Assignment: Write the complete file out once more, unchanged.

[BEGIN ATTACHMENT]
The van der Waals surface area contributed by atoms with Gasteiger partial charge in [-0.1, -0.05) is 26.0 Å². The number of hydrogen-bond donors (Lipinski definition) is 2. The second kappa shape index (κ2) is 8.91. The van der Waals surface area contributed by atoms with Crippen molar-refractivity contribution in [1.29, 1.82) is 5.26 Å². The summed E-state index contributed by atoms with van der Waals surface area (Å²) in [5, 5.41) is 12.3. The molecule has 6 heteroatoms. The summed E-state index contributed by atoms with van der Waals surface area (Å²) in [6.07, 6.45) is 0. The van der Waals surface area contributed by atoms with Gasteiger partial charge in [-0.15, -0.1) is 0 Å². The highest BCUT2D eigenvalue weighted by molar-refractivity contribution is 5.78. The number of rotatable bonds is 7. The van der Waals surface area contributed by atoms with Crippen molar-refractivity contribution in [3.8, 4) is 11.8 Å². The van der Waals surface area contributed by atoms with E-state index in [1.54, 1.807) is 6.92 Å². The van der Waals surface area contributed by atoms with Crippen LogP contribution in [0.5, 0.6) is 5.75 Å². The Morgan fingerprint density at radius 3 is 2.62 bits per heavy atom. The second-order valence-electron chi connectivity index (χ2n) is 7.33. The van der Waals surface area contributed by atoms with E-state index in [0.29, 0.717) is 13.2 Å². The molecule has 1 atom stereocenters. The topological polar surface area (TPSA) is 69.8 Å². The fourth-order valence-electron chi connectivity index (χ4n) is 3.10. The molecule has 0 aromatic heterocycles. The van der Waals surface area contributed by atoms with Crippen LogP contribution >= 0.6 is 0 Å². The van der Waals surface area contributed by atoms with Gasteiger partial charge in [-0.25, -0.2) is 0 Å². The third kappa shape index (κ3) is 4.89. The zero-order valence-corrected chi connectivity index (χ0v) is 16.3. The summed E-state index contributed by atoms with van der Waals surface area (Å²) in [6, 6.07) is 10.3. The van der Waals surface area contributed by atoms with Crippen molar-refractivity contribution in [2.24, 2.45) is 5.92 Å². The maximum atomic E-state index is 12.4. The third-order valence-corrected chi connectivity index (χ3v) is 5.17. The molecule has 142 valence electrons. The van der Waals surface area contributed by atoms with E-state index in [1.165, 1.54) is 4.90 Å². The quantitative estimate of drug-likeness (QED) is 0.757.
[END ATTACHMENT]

The van der Waals surface area contributed by atoms with Gasteiger partial charge in [-0.1, -0.05) is 26.0 Å². The number of hydrogen-bond donors (Lipinski definition) is 2. The second kappa shape index (κ2) is 8.91. The van der Waals surface area contributed by atoms with Crippen molar-refractivity contribution in [1.29, 1.82) is 5.26 Å². The summed E-state index contributed by atoms with van der Waals surface area (Å²) in [5, 5.41) is 12.3. The molecule has 6 heteroatoms. The summed E-state index contributed by atoms with van der Waals surface area (Å²) in [6.07, 6.45) is 0. The van der Waals surface area contributed by atoms with Gasteiger partial charge in [-0.15, -0.1) is 0 Å². The highest BCUT2D eigenvalue weighted by molar-refractivity contribution is 5.78. The number of rotatable bonds is 7. The van der Waals surface area contributed by atoms with Crippen molar-refractivity contribution in [3.8, 4) is 11.8 Å². The van der Waals surface area contributed by atoms with E-state index in [1.54, 1.807) is 6.92 Å². The van der Waals surface area contributed by atoms with Crippen LogP contribution in [0.5, 0.6) is 5.75 Å². The Morgan fingerprint density at radius 3 is 2.62 bits per heavy atom. The second-order valence-electron chi connectivity index (χ2n) is 7.33. The van der Waals surface area contributed by atoms with E-state index in [0.29, 0.717) is 13.2 Å². The molecule has 1 atom stereocenters. The topological polar surface area (TPSA) is 69.8 Å². The fourth-order valence-electron chi connectivity index (χ4n) is 3.10. The molecule has 0 aromatic heterocycles. The van der Waals surface area contributed by atoms with Crippen LogP contribution >= 0.6 is 0 Å². The van der Waals surface area contributed by atoms with Gasteiger partial charge in [-0.25, -0.2) is 0 Å². The third kappa shape index (κ3) is 4.89. The zero-order valence-corrected chi connectivity index (χ0v) is 16.3. The summed E-state index contributed by atoms with van der Waals surface area (Å²) in [6, 6.07) is 10.3. The van der Waals surface area contributed by atoms with Crippen molar-refractivity contribution in [2.24, 2.45) is 5.92 Å². The maximum atomic E-state index is 12.4. The third-order valence-corrected chi connectivity index (χ3v) is 5.17. The molecule has 142 valence electrons. The van der Waals surface area contributed by atoms with E-state index in [1.165, 1.54) is 4.90 Å². The quantitative estimate of drug-likeness (QED) is 0.757.